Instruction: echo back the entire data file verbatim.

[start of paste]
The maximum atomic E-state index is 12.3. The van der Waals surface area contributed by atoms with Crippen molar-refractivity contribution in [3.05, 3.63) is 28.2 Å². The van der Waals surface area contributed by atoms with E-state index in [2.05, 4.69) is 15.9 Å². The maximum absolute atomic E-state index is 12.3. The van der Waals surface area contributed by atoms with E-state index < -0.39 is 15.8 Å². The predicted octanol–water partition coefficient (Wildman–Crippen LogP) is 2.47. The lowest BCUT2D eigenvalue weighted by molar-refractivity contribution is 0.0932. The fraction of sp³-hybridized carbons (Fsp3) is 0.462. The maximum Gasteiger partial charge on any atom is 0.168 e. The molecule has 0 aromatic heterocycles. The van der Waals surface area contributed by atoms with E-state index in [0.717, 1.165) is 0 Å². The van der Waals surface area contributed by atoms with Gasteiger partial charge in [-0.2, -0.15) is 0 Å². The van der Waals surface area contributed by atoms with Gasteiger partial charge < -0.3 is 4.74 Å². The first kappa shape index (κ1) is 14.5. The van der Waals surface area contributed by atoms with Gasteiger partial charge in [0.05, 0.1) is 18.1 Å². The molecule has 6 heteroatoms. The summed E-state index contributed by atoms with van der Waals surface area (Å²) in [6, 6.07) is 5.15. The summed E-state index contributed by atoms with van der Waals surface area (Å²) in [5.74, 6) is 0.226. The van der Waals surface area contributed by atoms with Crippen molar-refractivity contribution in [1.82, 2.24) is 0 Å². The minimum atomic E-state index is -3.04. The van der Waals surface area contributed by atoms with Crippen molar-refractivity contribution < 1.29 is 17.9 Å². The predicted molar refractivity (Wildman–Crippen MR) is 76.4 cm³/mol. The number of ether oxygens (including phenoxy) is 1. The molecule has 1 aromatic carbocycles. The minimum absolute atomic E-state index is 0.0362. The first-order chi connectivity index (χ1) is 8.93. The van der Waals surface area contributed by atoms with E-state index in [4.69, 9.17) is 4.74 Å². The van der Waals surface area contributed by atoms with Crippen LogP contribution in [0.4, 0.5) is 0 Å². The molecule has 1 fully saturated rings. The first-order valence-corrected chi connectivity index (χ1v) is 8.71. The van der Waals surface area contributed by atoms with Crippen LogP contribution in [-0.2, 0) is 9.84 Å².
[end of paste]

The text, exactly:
The maximum atomic E-state index is 12.3. The van der Waals surface area contributed by atoms with Crippen molar-refractivity contribution in [3.05, 3.63) is 28.2 Å². The van der Waals surface area contributed by atoms with E-state index in [2.05, 4.69) is 15.9 Å². The maximum absolute atomic E-state index is 12.3. The van der Waals surface area contributed by atoms with E-state index < -0.39 is 15.8 Å². The predicted octanol–water partition coefficient (Wildman–Crippen LogP) is 2.47. The lowest BCUT2D eigenvalue weighted by molar-refractivity contribution is 0.0932. The fraction of sp³-hybridized carbons (Fsp3) is 0.462. The maximum Gasteiger partial charge on any atom is 0.168 e. The molecule has 0 aromatic heterocycles. The van der Waals surface area contributed by atoms with E-state index in [0.717, 1.165) is 0 Å². The van der Waals surface area contributed by atoms with Gasteiger partial charge in [-0.2, -0.15) is 0 Å². The van der Waals surface area contributed by atoms with Gasteiger partial charge < -0.3 is 4.74 Å². The first kappa shape index (κ1) is 14.5. The van der Waals surface area contributed by atoms with Gasteiger partial charge in [0.05, 0.1) is 18.1 Å². The molecule has 6 heteroatoms. The summed E-state index contributed by atoms with van der Waals surface area (Å²) in [6, 6.07) is 5.15. The summed E-state index contributed by atoms with van der Waals surface area (Å²) in [5.74, 6) is 0.226. The van der Waals surface area contributed by atoms with Crippen molar-refractivity contribution in [1.82, 2.24) is 0 Å². The minimum atomic E-state index is -3.04. The van der Waals surface area contributed by atoms with Crippen molar-refractivity contribution < 1.29 is 17.9 Å². The predicted molar refractivity (Wildman–Crippen MR) is 76.4 cm³/mol. The number of ether oxygens (including phenoxy) is 1. The molecule has 1 aromatic carbocycles. The minimum absolute atomic E-state index is 0.0362. The first-order chi connectivity index (χ1) is 8.93. The van der Waals surface area contributed by atoms with E-state index in [4.69, 9.17) is 4.74 Å². The van der Waals surface area contributed by atoms with Crippen LogP contribution in [0.4, 0.5) is 0 Å². The molecule has 1 fully saturated rings. The first-order valence-corrected chi connectivity index (χ1v) is 8.71. The van der Waals surface area contributed by atoms with Crippen LogP contribution in [-0.2, 0) is 9.84 Å².